The scariest chart in Mary Meeker’s slide deck for newspapers has gotten even a wee bit scarier
Comparing 2010 and 2018 side by side makes it clear what a changed media universe we now live in.
By Joshua Benton
Can Quake Media shake up the paid-podcast marketplace? (Or maybe SiriusXM?)
Plus: Editorial expectations for branded-content podcasts, the Obamas want to be in your AirPods, and the darkest poutine.
By Nicholas Quah
Mandy Jenkins will build McClatchy’s Google-funded new local sites. What’s her plan?
“A lot of this is taking advantage of what Google has to offer as a partner. They’re tracking all of these interesting trends all the time: what people are looking for and what they’re missing.”
By Christine Schmidt
That “$4.7 billion” number for how much money Google makes off the news industry? It’s imaginary
It’s based on math reasoning that would be embarrassing from a bright middle schooler.
By Joshua Benton
Micropayments-for-news pioneer Blendle is pivoting from micropayments
“I have to be honest: We are still not making a profit.”
By Christine Schmidt
Be smart: How Axios drives engagement with its email newsletters through user-level data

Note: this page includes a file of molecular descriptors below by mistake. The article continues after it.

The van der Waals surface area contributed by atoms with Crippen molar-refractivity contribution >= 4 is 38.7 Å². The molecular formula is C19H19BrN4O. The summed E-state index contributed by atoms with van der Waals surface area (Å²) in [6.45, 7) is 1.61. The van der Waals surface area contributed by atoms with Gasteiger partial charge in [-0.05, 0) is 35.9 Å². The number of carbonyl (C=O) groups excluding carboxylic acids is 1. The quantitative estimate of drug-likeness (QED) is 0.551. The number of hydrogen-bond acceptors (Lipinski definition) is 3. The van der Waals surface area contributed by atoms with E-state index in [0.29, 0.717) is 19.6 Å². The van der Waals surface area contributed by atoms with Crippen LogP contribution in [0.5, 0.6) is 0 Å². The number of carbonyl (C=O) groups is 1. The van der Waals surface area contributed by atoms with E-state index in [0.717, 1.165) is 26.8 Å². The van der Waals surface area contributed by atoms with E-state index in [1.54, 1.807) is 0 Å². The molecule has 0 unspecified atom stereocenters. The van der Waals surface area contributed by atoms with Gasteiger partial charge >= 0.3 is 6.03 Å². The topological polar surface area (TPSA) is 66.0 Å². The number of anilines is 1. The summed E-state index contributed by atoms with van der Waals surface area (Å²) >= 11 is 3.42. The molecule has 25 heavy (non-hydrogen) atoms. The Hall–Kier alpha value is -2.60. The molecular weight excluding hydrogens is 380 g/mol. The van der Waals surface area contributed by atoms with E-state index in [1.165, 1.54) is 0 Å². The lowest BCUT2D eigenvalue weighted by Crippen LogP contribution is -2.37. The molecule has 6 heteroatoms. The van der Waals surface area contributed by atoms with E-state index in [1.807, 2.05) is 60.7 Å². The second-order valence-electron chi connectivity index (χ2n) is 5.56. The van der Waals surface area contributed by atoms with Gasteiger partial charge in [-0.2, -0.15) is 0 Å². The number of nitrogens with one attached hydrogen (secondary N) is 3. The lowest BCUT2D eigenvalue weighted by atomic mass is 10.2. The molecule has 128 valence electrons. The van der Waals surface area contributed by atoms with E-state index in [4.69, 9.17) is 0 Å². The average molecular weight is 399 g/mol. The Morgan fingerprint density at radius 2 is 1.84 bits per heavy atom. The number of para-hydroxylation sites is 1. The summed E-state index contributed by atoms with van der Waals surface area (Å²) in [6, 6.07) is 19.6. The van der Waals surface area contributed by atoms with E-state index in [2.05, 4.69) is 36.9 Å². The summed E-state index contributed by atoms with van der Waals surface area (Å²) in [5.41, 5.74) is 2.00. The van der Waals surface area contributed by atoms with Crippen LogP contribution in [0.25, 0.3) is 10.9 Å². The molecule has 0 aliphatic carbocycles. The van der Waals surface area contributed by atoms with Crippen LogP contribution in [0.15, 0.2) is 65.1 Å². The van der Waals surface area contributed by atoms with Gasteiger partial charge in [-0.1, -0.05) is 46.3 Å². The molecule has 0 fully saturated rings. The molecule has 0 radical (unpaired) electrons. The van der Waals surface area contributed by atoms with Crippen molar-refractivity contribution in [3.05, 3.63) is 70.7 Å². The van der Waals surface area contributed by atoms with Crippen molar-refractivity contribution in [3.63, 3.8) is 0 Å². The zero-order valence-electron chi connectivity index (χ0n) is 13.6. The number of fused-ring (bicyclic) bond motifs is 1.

Some of your email audience is engaged, and some of it isn’t. So why do we treat them all the same?
By Aleks Smechov
ProPublica’s Facebook-monitoring political ad tool (which Facebook fought) is alive again with a new home at the Globe and Mail
“Our effort here is to understand what political speech looks like in Canada when it comes to advertising.”
By Laura Hazard Owen
New unread message: El Tímpano listens to Oakland’s Spanish-speaking community
A pilot aimed to engage Oakland’s Spanish-speaking residents with news via text.
By Marlee Baldridge
As the Christchurch massacre trial begins, New Zealand news orgs vow to keep white supremacist ideology out of their coverage
“We’re going to do our job — we won’t chill our coverage in any way — but we’re not going to spread hate or misinformation.”
By Laura Hazard Owen
Populists prefer television to online news — but are sticking to Facebook as others leave
“In the U.S., though there are some outlets with populist audiences — such as Fox and HuffPost — it is clear that the majority of outlets have audiences that are predominately non-populist left, such as The New York Times.”